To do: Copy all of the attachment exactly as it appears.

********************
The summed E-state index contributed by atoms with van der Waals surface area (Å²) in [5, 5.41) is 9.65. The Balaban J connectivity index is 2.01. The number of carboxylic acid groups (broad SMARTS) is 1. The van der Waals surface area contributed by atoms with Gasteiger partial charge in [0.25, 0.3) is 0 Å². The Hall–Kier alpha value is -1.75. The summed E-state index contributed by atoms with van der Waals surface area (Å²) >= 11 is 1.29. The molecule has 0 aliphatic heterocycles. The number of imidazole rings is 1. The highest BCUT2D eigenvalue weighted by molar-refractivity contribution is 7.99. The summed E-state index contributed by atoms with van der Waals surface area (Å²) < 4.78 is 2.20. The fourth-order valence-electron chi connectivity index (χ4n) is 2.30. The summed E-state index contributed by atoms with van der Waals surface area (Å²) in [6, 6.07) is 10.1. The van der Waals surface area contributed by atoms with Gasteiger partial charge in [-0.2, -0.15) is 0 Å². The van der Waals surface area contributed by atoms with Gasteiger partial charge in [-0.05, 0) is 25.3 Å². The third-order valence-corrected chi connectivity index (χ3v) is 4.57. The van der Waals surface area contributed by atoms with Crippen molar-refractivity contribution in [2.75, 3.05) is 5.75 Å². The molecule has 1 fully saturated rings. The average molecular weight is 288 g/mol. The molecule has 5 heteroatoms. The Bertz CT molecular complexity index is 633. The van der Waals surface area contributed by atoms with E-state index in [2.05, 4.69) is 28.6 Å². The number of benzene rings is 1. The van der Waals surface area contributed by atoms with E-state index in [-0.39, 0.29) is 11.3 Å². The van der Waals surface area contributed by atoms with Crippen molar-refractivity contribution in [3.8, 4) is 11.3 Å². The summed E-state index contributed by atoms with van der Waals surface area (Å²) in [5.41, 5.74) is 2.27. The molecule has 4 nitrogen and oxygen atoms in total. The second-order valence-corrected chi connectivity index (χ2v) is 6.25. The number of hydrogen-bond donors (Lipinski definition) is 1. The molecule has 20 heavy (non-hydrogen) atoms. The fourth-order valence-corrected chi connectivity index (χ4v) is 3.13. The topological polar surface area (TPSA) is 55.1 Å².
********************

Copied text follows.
The summed E-state index contributed by atoms with van der Waals surface area (Å²) in [5, 5.41) is 9.65. The Balaban J connectivity index is 2.01. The number of carboxylic acid groups (broad SMARTS) is 1. The van der Waals surface area contributed by atoms with Gasteiger partial charge in [0.25, 0.3) is 0 Å². The Hall–Kier alpha value is -1.75. The summed E-state index contributed by atoms with van der Waals surface area (Å²) >= 11 is 1.29. The molecule has 0 aliphatic heterocycles. The number of imidazole rings is 1. The highest BCUT2D eigenvalue weighted by molar-refractivity contribution is 7.99. The summed E-state index contributed by atoms with van der Waals surface area (Å²) < 4.78 is 2.20. The fourth-order valence-electron chi connectivity index (χ4n) is 2.30. The summed E-state index contributed by atoms with van der Waals surface area (Å²) in [6, 6.07) is 10.1. The van der Waals surface area contributed by atoms with Gasteiger partial charge in [-0.2, -0.15) is 0 Å². The van der Waals surface area contributed by atoms with Gasteiger partial charge in [-0.05, 0) is 25.3 Å². The third-order valence-corrected chi connectivity index (χ3v) is 4.57. The van der Waals surface area contributed by atoms with Crippen molar-refractivity contribution in [2.75, 3.05) is 5.75 Å². The molecule has 1 fully saturated rings. The average molecular weight is 288 g/mol. The molecule has 5 heteroatoms. The Bertz CT molecular complexity index is 633. The van der Waals surface area contributed by atoms with E-state index in [2.05, 4.69) is 28.6 Å². The number of benzene rings is 1. The van der Waals surface area contributed by atoms with E-state index in [-0.39, 0.29) is 11.3 Å². The van der Waals surface area contributed by atoms with Crippen molar-refractivity contribution in [3.8, 4) is 11.3 Å². The summed E-state index contributed by atoms with van der Waals surface area (Å²) in [5.41, 5.74) is 2.27. The molecule has 4 nitrogen and oxygen atoms in total. The second-order valence-corrected chi connectivity index (χ2v) is 6.25. The number of hydrogen-bond donors (Lipinski definition) is 1. The molecule has 20 heavy (non-hydrogen) atoms. The fourth-order valence-corrected chi connectivity index (χ4v) is 3.13. The topological polar surface area (TPSA) is 55.1 Å².